Comfort, honor and healing in one gesture

An event that made its first appearance during the 2015 American Legion Spring Meetings has now become a May tradition in downtown Indianapolis.

On May 7, American Legion Family members came together for the fourth straight year to take part in a Quilts of Valor Day of Service. In the lower level of the Sheraton City Centre, American Legion Auxiliary members spearheaded an effort, many bringing their own sewing machines, to sew quilt tops designated for veterans and military personnel around the nation.

And once again, Ann Rehbein – executive director of the Quilts of Valor Foundation, the wife of Past National Commander Dave Rehbein and a past department president of the Iowa American Legion Auxiliary – coordinated the effort.

“It’s something that the ladies are very interested in doing, and they always ask if we’re going to do it again,” Rehbein said. “I’m happy to do it. It’s a great time to get together and do a service project. That’s the important thing, I think: we’re doing a service project.”

Quilts of Valor is a nationwide program that provides handmade quilts to wounded servicemembers and veterans recovering in military and Department of Veterans Affairs medical facilities, as well as any other veterans of any era. More than 186,000 quilts have been awarded since the project started in 2003.

Margaret Dellinger, the wife of Past National Commander Dan Dellinger and a member of Auxiliary Unit 180 in Vienna, Va., continues to volunteer with Quilts of Valor because of the end result. “When you see a quilt presented, it’s just very touching,” she said.

Dellinger also likes the teamwork involved, with different stations responsible for different parts of the quilts. “At the end of the day you have an actual creation,” she said. “You have a quilt.”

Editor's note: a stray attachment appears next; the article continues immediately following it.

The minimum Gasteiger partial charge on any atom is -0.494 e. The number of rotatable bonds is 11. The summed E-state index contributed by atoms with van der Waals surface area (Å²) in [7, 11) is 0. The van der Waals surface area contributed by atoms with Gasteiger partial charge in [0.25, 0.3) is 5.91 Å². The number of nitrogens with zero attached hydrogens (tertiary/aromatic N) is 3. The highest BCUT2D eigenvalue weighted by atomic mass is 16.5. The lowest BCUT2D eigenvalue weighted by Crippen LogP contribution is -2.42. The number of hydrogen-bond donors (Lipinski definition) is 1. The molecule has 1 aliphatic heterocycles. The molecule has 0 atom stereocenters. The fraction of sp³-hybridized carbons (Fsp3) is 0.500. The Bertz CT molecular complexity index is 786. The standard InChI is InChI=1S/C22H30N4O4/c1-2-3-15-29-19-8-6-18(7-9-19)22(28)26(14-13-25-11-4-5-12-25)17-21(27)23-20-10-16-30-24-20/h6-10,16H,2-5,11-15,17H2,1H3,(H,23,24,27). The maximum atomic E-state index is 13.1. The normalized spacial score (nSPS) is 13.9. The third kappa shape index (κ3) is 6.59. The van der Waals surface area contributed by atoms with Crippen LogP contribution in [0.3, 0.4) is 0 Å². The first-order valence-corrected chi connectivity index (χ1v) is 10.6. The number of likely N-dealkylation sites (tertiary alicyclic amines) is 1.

South Dakota Past Department Commander Gunner Baatrip has previously helped with Quilts of Valor during the Spring Meetings and did so again Monday. “It’s a fun thing to do,” he said. “I was 30 years in the (military), active and reserve. You continually think about the veterans and what you can do to help them.”

Rehbein has personally presented quilts to valor. Those moments have stayed with her. “Most of them are overwhelmed,” she said. “A lot of times, especially Vietnam veterans, it’s the first time that anyone’s thanked them for their service. Usually they are overcome with emotions.

“We tell them that we honor them, we comfort them, (that) this quilt is meant to heal them if they need that.”

Department of Missouri National Executive Committeeman Kenny Goth also stopped by to lend a hand, in part because his wife – Past Missouri Auxiliary President Cathie Goth – also was volunteering, and in part because of who the quilts help.

“I wanted to do this,” Goth said. “I think it’s just fantastic what they do and why they do it.”

Goth said he’d never used a sewing machine before his Quilts of Valor contribution. “My wife was just totally astounded that I didn’t break it,” he said.